rant In the matter.
A Steamer From New Orleans, Loaded With
Cotton and Grain, Puts Into Bos
ton in Distress.
Boston, Mass., Nov, 27.—The Hamburg
American line steamer Galicia, bound
from New Orleans for Hamburg, put
Into this port today with her cargo on
fire, and anchored in the harbor.
The Galicia left New Orleans on No
vember 16, heavily laden, her cargo con
sisting principally of cotton and grain.
Captain Peitsch, the commander, states
that the passage was without incident
until Monday, although considerable bad
weather was encountered coming up the
coast. On Monday night the chief offi
cer, who was on the steamer’s bridge,
discovered tongues of flame coming
through the math deck The alarm was
immediately given, and the entire crew,
who, with the exception of the watch,
were below, hastened on deck, and also
set to work to extinguish the flames,
which had apparently gained considera
ble headway. Captain Peitsch directed
the work of the fire brigade, and upon his
orders holes were cut In the deck and
several streams of water directed into
the mainhold through these apertures.
At the time the fire was discovered the
steamer was about 300 miles east of Bos
ton, and as the efforts of the crew to ex
tinguish the flames proved unavailing,
the captain decided to make this port
for assistance. The fire is confined to
the main hold, which is filled with grain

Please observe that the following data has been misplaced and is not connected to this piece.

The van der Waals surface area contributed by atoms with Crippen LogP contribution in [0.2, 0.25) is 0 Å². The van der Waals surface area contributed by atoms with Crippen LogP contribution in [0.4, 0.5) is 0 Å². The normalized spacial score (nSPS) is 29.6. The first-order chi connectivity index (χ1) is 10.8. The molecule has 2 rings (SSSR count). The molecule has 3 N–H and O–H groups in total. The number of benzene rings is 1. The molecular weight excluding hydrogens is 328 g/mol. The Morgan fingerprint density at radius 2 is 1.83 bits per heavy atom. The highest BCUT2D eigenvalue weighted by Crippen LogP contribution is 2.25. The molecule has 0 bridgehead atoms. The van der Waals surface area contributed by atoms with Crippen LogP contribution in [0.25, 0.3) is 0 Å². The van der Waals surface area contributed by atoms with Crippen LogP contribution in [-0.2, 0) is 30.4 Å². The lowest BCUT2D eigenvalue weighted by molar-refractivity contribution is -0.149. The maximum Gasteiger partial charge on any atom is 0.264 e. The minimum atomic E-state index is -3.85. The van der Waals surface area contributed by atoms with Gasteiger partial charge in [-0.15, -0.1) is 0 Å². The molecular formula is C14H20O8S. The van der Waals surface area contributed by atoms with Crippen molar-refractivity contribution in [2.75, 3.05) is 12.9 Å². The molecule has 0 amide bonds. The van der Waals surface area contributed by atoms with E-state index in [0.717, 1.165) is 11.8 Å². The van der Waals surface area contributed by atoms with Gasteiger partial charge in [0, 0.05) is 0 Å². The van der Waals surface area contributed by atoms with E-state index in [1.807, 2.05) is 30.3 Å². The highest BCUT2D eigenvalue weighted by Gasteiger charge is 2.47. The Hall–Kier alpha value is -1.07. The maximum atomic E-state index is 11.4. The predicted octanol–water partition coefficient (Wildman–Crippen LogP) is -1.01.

and cotton.
From the time the fire was discovered
the officers and crew have been con
stantly at work fighting It. The crew
worked at a great disadvantage, but
managed to control the fire so that it did
not spread to the other parts of the sfcip.
There are three streams from the steam
er’s hose constantly playing on the fire,
and this evening the services of a tug
and the flreboat were enlisted. It is the
opinion of Captain Peitsch that the cargo
of grain is badly damaged, if not wholly
ruined. The cargo is probably badly
damaged by fire and water. The extent
of the damage cannot possibly be esti
mated until the fire is extinguished and
the cargo discharged. The steamer’s
decks are consfderably warped from the
heat, and she is otherwise damaged. The
agents of the Hamburg-American line' In
this city are making arrangements for
the discharge of the cargo.
He Stopped in New Orleans Where He Was
New Orleans, Nov. 27.—Mr. F. M.
Hatch, the minister of Hawaii to this
country, arrived In this city today at 6
o’clock a. m. by the Southern Pacific on
his way to Washington. He stopped over
here today and left tonight over the Lou
isville and Nashville for Washington.
In an Interview with a representative
of the Southern Associated Press Mr.
Hatch said: "I will say that the condi
tion of Hawaii at the present time is
fairly prosperous, despite the fact that